Change in air with Cathay downgrade

Editorial | 14 Nov 2017

It's sad but true that all good things must come to an end.

Friday's announcement that Cathay Pacific Airways will be removed from the Hang Seng Index as a constituent stock was hardly unexpected, marking the closure of a chapter for Hong Kong's de facto flag carrier.

It was only a matter of time, given its poor share showing.

Cathay could have stayed in the basket longer had it managed to please investors with stronger performance.

It ranks among the world's top 10 airlines. Compared to its peers, its service is among the most reliable - although its decision not to modernize its business model to include budget services is questionable.

Aviation - one of the first industries to develop and thrive after the Great Depression of the last century - is expanding with the growing importance of new markets in Asia, primarily China. Carriers accustomed to the old norm will have to rejuvenate themselves if they wish to remain relevant.

Cathay, founded after World War II, was listed in May 1986. A month after listing, it was included as a constituent of the HSI. While based in Hong Kong, it's mostly regarded as British. Perhaps, its destiny - like other British hongs - was sealed the moment Hong Kong returned to Chinese sovereignty.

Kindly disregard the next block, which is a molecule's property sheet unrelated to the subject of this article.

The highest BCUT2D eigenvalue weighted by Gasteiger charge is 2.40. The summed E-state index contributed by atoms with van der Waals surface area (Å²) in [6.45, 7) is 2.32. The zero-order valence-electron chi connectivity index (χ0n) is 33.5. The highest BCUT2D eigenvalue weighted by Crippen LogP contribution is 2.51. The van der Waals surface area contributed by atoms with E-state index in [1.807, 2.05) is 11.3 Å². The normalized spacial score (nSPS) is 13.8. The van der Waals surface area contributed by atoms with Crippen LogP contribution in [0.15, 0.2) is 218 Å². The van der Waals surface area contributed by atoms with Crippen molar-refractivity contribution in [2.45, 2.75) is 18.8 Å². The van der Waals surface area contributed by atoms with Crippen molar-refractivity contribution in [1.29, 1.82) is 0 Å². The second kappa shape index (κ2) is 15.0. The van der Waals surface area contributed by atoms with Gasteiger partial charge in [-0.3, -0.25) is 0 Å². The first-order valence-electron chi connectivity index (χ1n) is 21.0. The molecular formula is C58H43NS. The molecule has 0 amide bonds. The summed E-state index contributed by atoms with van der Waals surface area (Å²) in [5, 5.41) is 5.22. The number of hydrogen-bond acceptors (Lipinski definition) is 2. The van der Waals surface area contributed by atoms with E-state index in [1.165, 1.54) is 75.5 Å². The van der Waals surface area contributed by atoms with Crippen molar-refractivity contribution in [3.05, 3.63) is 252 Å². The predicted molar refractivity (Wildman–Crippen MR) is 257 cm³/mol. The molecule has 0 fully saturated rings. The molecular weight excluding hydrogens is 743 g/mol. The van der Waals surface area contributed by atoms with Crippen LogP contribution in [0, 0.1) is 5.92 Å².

Cathay has a market capitalization of less than HK$50 billion. It's a large sum, but hardly impressive when compared to mainland developer Country Garden Holdings (HK$276.39 billion), and smartphone camera lens maker Sunny Optical Technology (HK$163.45 billion), with the latter replacing the airline on the index in December.

A slow and steady process of mainland giants becoming formidable forces is evident in the property and other sectors of the local economy. A similar process could accelerate in aviation too.

I wouldn't be the least bit surprised if Cathay comes under pressure to give up market share to mainland competitors in the long term.

Listen to what Hong Kong Airlines vice-chairman Tang King-shing had to say recently. The younger airline - partly owned by mainland conglomerate HNA Group - has been expanding its fleet. The first of its 21 A350 jets were delivered in August. That will take it to destinations like London, New York, San Francisco, and Los Angeles.

Tang said Hong Kong Airlines will need more slots to allow its new planes to take off if they aren't to be left sitting on the tarmac. The question is where to find the extra slots before the third runway at Chek Lap Kok is built and ready for operation.

Tang didn't say, but his script is already written on the wall.

Cathay and subsidiary Cathay Dragon, with a combined fleet of 192 planes, share 40 percent of the airport slots, whereas Hong Kong Airlines, with its existing 31 aircraft, has 10 percent.

It goes without saying that given the two runways are already operating at full capacity, the only way to meet the additional needs of Hong Kong Airlines will be the reallocation of some of the slots already assigned to other carriers.

The landscape of the local aviation sector is set for broad changes.

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